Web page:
Final TIFF picks

The festival wraps up this weekend, but many strong films are getting a couple of screenings before the red carpets get rolled up.


GALA D: Lynn Shelton w/ Kiera Knightley, Chloë Grace Moretz. U.S. 100 min. Sep 11, 3 pm Princess of Wales Sep 12, 12:45 pm Scotiabank Theatre 1. Rating: NNNN

After the largely improvisational projects Humpday, Your Sister’s Sister and Touchy Feely, Shelton tries her hand at a scripted feature. Written by Andrea Seigel, Laggies is about a Seattle woman (Knightley) who freaks out at a marriage proposal and hides out at the home of a teenager (Moretz) she’s just befriended, then finds herself drawn to the girl’s father (Sam Rockwell).

It plays like a lighter, looser spin on Joanna Hogg’s brilliant British drama Unrelated, with the aimless Knightley caught in someone else’s parent-child dynamic. But it’s no less insightful or compassionate.

Shelton gives her cast the space to develop their characters, to the point where both Jeff Garlin (as Knightley’s dad) and Kaitlyn Dever (as Moretz’s classmate) seem worthy of their own movies.

The Voices

VAN D: Marjane Satrapi w/ Ryan Reynolds, Gemma Arterton. U.S./Germany. 103 min. Sep 11, 9 pm Ryerson Theatre Sep 12, 6 pm, Bloor Hot Docs Cinema. Rating: NNNN

Small-town factory worker Jerry (Reynolds) tries to be a pleasant fellow and model employee, but darn the luck, his cat keeps telling him to kill people.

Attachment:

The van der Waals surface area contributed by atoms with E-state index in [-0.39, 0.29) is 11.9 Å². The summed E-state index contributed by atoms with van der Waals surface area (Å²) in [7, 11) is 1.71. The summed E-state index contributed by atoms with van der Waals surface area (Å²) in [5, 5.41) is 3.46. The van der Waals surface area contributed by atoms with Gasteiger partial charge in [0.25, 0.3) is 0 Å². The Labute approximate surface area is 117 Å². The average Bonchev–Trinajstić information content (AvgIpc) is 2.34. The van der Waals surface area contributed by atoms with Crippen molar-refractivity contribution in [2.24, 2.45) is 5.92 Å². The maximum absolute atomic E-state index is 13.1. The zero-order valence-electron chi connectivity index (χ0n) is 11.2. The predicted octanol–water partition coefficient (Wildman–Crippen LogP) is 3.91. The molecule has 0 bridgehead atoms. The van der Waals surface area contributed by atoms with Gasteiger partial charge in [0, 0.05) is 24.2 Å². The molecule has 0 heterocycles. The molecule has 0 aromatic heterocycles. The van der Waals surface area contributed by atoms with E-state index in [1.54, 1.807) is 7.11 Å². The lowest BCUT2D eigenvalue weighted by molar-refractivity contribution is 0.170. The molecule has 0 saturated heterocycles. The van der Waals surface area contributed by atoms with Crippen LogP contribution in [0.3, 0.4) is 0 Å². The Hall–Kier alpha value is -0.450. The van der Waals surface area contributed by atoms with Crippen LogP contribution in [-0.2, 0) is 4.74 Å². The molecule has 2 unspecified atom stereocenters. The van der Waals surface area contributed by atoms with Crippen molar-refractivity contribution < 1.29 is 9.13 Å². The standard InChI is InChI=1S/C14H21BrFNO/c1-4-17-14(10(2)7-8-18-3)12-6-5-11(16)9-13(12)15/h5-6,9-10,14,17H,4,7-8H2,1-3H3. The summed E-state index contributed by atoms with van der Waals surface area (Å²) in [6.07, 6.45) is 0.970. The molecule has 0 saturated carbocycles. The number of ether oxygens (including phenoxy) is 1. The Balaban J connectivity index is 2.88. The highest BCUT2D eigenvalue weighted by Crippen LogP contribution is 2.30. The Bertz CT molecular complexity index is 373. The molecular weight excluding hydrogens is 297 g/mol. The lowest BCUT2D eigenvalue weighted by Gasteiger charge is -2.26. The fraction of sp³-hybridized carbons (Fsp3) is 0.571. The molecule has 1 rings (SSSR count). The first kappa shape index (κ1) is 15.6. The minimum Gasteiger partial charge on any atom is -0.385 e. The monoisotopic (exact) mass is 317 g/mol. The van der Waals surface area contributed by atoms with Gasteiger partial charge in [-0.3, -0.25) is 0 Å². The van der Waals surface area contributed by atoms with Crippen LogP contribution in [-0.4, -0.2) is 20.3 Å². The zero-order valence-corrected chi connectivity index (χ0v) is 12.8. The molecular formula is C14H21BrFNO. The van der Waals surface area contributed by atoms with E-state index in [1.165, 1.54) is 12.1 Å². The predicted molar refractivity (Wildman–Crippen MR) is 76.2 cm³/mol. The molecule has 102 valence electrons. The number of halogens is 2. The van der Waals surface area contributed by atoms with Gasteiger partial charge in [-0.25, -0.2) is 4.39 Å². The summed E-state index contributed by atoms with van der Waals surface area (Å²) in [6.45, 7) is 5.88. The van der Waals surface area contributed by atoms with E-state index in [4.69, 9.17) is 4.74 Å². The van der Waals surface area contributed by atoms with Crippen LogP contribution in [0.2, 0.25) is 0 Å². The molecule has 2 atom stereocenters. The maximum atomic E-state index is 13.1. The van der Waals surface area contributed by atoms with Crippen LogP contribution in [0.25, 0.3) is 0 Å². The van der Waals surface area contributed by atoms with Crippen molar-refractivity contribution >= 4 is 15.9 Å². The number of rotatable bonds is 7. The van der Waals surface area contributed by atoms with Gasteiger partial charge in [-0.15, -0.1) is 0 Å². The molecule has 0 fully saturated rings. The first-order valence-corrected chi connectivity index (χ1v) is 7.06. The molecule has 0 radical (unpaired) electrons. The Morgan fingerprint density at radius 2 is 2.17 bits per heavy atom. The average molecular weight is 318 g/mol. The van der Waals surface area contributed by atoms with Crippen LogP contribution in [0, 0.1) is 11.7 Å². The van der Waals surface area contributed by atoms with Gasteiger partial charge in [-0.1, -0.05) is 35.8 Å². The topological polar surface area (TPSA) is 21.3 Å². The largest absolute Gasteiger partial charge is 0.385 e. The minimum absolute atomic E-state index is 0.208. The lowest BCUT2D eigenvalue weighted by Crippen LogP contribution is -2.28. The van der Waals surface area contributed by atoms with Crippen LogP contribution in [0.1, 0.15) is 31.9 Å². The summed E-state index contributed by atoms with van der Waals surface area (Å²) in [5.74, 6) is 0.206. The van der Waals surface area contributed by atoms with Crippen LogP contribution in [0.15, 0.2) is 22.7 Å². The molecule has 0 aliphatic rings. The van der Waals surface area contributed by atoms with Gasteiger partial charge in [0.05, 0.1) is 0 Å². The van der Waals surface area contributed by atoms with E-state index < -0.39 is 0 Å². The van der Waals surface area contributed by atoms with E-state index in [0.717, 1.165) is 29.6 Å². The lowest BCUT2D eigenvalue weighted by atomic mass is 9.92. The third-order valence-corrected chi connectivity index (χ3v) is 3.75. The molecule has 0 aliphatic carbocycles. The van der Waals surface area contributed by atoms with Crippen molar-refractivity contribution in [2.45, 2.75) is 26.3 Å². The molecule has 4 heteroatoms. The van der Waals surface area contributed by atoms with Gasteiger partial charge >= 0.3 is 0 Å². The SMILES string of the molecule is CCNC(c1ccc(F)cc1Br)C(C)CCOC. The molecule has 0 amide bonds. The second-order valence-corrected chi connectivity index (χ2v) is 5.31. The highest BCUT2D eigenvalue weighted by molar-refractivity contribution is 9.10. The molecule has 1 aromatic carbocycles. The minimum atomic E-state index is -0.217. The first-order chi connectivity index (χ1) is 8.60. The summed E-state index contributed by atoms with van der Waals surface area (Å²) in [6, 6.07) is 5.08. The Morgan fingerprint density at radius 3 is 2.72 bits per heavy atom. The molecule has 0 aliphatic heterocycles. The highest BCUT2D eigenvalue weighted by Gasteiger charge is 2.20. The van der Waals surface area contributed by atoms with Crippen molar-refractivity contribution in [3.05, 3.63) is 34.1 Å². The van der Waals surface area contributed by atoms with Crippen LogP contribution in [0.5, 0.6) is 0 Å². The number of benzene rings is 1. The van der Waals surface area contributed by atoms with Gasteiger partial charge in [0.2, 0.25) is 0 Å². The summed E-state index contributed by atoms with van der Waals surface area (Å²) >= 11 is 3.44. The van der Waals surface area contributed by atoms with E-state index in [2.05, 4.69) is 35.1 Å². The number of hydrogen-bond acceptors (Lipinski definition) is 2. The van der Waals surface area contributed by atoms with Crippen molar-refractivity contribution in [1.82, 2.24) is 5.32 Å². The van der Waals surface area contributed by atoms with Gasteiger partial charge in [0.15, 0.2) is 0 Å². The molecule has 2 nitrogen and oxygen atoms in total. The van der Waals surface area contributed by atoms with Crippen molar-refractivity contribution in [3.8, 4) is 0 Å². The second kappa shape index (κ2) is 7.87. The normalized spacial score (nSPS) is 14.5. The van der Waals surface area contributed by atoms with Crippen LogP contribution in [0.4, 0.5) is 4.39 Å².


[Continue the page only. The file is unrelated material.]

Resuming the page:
It’s best not to know anything more about The Voices, which goes to some very dark places as Jerry’s interactions with his co-workers (Arterton, Anna Kendrick) and his psychiatrist (Jacki Weaver) grow increasingly strained.

Days later, I’m still not sure if The Voices is a triumph on purpose or by accident, but however it happened, it’s a triumph. (It shows its cards a hair too early, but that just proves how otherwise perfectly calibrated it is, right?)

Reynolds is fantastic as the deeply confused protagonist, while Arterton and Kendrick do some very subtle work in the margins.

If there’s a stranger picture playing at TIFF this year, I’m not sure I want to see it.

The Editor

MM D: Matthew Kennedy, Adam Brooks w/ Brooks, Paz de la Huerta. Canada. 102 min. Sep 12, 9:15 am Scotiabank Theatre 3 Sep 13, 6:15 pm Scotiabank Theatre 4. Rating: NNNN

Having paid feature-length tribute to crappy 80s movies with Manborg, Brooks and Kennedy turn their sights on the splatteriffic 70s and the strain of Italian horror known as giallo.

The story is appropriately kinked. When a mysterious slasher starts picking off his colleagues in spectacularly bloody ways, a film editor (co-director Brooks) with a tragic past realizes he’s not only working on a giallo, but living in one.

The Editor does its best to out-genre the genre, lovingly piling ridiculous complications and demented flashbacks on top of unconvincing dubbing, perfect genre references (Sheila Campbell is basically doing Catriona MacColl in The Beyond) and plenty of nudity and gore.

Dario Argento might not approve, but Lucio Fulci totally would.

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